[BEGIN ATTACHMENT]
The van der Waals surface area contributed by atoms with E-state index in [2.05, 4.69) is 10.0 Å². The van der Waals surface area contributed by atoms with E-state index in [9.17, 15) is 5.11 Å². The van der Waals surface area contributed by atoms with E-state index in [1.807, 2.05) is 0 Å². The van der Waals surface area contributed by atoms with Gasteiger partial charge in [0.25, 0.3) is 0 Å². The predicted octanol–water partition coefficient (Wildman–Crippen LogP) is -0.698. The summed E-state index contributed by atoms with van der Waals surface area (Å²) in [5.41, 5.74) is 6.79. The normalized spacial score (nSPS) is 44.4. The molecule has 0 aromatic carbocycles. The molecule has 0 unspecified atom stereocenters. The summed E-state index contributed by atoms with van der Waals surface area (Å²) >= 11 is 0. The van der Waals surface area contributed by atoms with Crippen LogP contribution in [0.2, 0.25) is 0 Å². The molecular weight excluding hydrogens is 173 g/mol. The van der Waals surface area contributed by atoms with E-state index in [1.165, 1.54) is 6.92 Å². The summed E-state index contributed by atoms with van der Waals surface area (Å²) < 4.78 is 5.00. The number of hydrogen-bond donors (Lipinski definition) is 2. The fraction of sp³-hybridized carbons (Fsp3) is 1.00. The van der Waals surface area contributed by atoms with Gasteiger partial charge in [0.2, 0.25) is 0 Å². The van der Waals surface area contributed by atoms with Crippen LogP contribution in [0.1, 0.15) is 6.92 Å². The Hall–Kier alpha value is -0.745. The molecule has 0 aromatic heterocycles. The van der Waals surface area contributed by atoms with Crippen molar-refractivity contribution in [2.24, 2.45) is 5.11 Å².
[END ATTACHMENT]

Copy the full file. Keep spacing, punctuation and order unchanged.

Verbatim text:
The van der Waals surface area contributed by atoms with E-state index in [2.05, 4.69) is 10.0 Å². The van der Waals surface area contributed by atoms with E-state index in [9.17, 15) is 5.11 Å². The van der Waals surface area contributed by atoms with E-state index in [1.807, 2.05) is 0 Å². The van der Waals surface area contributed by atoms with Gasteiger partial charge in [0.25, 0.3) is 0 Å². The predicted octanol–water partition coefficient (Wildman–Crippen LogP) is -0.698. The summed E-state index contributed by atoms with van der Waals surface area (Å²) in [5.41, 5.74) is 6.79. The normalized spacial score (nSPS) is 44.4. The molecule has 0 aromatic carbocycles. The molecule has 0 unspecified atom stereocenters. The summed E-state index contributed by atoms with van der Waals surface area (Å²) >= 11 is 0. The van der Waals surface area contributed by atoms with Crippen LogP contribution in [0.2, 0.25) is 0 Å². The molecular weight excluding hydrogens is 173 g/mol. The van der Waals surface area contributed by atoms with E-state index in [1.165, 1.54) is 6.92 Å². The summed E-state index contributed by atoms with van der Waals surface area (Å²) < 4.78 is 5.00. The number of hydrogen-bond donors (Lipinski definition) is 2. The fraction of sp³-hybridized carbons (Fsp3) is 1.00. The van der Waals surface area contributed by atoms with Gasteiger partial charge in [0.2, 0.25) is 0 Å². The van der Waals surface area contributed by atoms with Crippen LogP contribution in [0.1, 0.15) is 6.92 Å². The Hall–Kier alpha value is -0.745. The molecule has 0 aromatic heterocycles. The van der Waals surface area contributed by atoms with Crippen molar-refractivity contribution in [2.24, 2.45) is 5.11 Å².